Here's How to Start Planning Your Destination Wedding
First things first: Nail down that faraway venue.
Wedding planning far from home comes with its own challenges. Once you've picked a locale and time frame, start tackling your priority to-dos. And what are those priorities, you ask? To help you ease into the process of organizing a destination wedding, we tapped two industry pros to help us create an easy-to-follow list. Cross these items off one at a time, and you'll be that much closer to being ready for your faraway big day.
Nail down the venue.
It's important to see your top contenders in person, so you'll need to make at least one scouting trip, says planner Laurie Arons of Laurie Arons Special Events, in San Francisco. "When there, ask a venue representative for local vendor recommendations, and meet with some of them in person to get a sense of their fitness for your wedding," she says.
Get the word out.
If major travel is involved, send save-the-dates earlier than usual-ideally nine months to a year in advance. This allows guests ample time to book flights, designate vacation days, and obtain passports.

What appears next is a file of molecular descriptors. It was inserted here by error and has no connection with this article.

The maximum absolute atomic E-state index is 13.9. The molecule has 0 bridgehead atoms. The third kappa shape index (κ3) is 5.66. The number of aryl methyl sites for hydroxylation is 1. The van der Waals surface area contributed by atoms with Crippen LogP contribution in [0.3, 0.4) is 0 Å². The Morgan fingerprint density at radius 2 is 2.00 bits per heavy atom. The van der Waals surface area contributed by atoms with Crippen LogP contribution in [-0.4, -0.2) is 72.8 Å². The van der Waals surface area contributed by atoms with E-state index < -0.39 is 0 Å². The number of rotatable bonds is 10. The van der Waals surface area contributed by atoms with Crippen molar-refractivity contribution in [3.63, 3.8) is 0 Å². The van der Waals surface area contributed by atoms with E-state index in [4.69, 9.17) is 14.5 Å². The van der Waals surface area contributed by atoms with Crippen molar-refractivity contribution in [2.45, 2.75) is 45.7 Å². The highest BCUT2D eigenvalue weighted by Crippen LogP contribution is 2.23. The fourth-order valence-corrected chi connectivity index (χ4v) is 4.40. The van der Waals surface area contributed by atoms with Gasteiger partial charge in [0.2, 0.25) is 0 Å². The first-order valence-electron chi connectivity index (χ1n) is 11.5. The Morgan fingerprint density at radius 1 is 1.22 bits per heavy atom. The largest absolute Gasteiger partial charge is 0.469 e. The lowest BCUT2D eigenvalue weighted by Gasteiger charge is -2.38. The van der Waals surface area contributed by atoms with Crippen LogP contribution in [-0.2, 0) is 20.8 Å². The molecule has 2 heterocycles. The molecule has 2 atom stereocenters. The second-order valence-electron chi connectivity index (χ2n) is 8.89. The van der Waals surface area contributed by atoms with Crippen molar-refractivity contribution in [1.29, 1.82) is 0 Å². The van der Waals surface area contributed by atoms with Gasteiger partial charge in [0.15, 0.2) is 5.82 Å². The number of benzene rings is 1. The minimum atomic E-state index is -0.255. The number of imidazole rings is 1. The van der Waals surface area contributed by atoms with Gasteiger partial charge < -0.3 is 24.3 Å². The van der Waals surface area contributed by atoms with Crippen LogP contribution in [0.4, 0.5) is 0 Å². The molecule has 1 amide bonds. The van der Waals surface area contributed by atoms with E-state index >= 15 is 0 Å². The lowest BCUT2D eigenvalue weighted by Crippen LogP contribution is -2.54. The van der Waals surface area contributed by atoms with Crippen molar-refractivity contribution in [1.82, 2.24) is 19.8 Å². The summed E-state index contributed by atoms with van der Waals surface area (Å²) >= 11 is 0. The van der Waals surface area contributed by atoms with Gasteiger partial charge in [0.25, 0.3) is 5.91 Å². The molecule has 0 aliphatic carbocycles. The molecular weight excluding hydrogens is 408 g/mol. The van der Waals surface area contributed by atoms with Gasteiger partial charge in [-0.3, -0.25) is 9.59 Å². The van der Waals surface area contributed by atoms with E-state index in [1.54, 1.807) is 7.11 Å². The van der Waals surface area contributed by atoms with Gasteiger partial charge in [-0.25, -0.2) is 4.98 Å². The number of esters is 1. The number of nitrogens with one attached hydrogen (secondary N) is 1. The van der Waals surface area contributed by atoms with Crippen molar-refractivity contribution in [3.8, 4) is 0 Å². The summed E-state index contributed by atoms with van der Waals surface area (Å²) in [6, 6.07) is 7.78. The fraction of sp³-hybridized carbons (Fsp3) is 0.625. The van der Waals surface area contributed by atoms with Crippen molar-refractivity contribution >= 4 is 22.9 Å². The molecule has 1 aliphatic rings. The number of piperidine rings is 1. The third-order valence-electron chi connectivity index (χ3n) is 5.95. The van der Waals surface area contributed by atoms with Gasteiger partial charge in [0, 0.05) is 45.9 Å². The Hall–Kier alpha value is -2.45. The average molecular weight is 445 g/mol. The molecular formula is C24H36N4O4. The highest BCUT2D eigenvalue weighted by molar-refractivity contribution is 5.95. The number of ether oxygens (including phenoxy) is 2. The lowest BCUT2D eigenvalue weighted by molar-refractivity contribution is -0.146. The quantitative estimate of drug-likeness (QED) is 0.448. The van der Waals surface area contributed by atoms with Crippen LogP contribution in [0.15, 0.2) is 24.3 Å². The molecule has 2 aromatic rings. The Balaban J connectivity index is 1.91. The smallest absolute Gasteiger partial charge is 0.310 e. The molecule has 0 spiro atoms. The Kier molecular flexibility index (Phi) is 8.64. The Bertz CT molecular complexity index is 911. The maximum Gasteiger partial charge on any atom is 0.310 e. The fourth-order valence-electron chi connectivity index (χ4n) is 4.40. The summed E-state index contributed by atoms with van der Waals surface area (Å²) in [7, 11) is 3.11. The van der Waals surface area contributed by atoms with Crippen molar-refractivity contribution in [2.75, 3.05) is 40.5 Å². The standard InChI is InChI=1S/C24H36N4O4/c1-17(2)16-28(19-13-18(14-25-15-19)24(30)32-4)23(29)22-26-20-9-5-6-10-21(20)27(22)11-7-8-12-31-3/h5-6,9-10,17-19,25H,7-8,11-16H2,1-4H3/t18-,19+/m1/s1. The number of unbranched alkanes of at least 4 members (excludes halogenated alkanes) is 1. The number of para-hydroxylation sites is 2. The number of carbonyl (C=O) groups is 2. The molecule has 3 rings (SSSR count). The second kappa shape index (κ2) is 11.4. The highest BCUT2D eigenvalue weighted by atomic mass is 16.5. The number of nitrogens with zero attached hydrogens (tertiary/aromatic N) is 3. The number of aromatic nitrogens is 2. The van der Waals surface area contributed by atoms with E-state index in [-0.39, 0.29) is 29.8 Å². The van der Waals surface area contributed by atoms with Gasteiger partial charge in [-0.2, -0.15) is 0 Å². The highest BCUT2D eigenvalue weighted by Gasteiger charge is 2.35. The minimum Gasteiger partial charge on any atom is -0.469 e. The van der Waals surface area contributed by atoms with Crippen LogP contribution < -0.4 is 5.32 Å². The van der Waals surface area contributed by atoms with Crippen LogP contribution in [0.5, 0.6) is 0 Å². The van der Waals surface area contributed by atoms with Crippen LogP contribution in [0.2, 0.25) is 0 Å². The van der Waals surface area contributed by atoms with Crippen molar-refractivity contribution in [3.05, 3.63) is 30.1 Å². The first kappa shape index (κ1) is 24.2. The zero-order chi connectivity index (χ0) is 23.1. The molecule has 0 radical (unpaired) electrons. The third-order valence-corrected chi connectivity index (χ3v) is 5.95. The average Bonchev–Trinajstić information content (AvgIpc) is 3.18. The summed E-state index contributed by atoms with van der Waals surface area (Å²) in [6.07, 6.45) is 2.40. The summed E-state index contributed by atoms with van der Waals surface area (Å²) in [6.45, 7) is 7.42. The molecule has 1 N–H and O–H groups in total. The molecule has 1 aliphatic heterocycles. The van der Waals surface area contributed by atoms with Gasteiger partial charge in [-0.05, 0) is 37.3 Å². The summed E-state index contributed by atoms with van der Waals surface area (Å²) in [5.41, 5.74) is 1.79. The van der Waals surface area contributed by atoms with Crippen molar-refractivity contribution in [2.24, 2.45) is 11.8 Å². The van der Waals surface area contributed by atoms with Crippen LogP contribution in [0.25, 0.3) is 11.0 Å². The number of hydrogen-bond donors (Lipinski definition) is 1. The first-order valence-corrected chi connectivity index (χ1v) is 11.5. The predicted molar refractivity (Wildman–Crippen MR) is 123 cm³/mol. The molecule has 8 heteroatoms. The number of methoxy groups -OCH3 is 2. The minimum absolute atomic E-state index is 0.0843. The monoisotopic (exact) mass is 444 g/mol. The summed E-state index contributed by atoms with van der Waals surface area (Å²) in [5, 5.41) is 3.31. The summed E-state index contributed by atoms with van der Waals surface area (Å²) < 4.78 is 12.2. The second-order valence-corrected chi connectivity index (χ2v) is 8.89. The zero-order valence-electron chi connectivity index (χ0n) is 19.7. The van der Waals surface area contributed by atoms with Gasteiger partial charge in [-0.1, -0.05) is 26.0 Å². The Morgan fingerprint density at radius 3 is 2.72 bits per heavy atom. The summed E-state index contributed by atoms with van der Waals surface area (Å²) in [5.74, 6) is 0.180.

Secure a planner.
If you can swing it, hire local production help, too. Your planner can assist in fleshing out your vision, and the additional assistance at the destination can handle more minute logistics and sourcing. Only have the budget for one person? Select a venue with an on-site coordinator who's plugged in to the local wedding scene, says Arons.
Do your homework to find other vendors.
To find other big-day vendors beyond those your venue recommends, start by researching other local weddings. "Look at the ones those couples used, and try to tap the same resources," Arons says. You can also through pros' social media accounts to get a feeling for their work.
Go local whenever possible.
You chose your destination for a reason; why not celebrate it with vendors who know the area best? "Incorporating native cuisine throughout the weekend, adding elements of area décor, and having local musicians play traditional music are all nice touches," says planner Jeannette Tavares of Evoke, in Silver Spring, Maryland.
Get it in writing.
"Vendors overseas do not rely as heavily on contracts as those in the U.S.," Tavares says. Even so, she suggests getting one signed if you can. The written agreement should spell out all key financial details, such as spending minimums.
Start getting your paperwork together.
This means checking that your passports are up to date and gathering any necessary documents, like birth certificates and, if either or both of you were married previously, divorce or death certificates. It's important to note that marital laws vary by country, so you'll want to read up on any legal steps you need to take ahead of the big day. Some countries have rigorous processes that you're beholden to, even though you're not a citizen. Not sure about your destination's marital code of conduct? Your best bet is to check in with your location's tourism office to make sure you aren't missing any important steps or recent changes in the laws.
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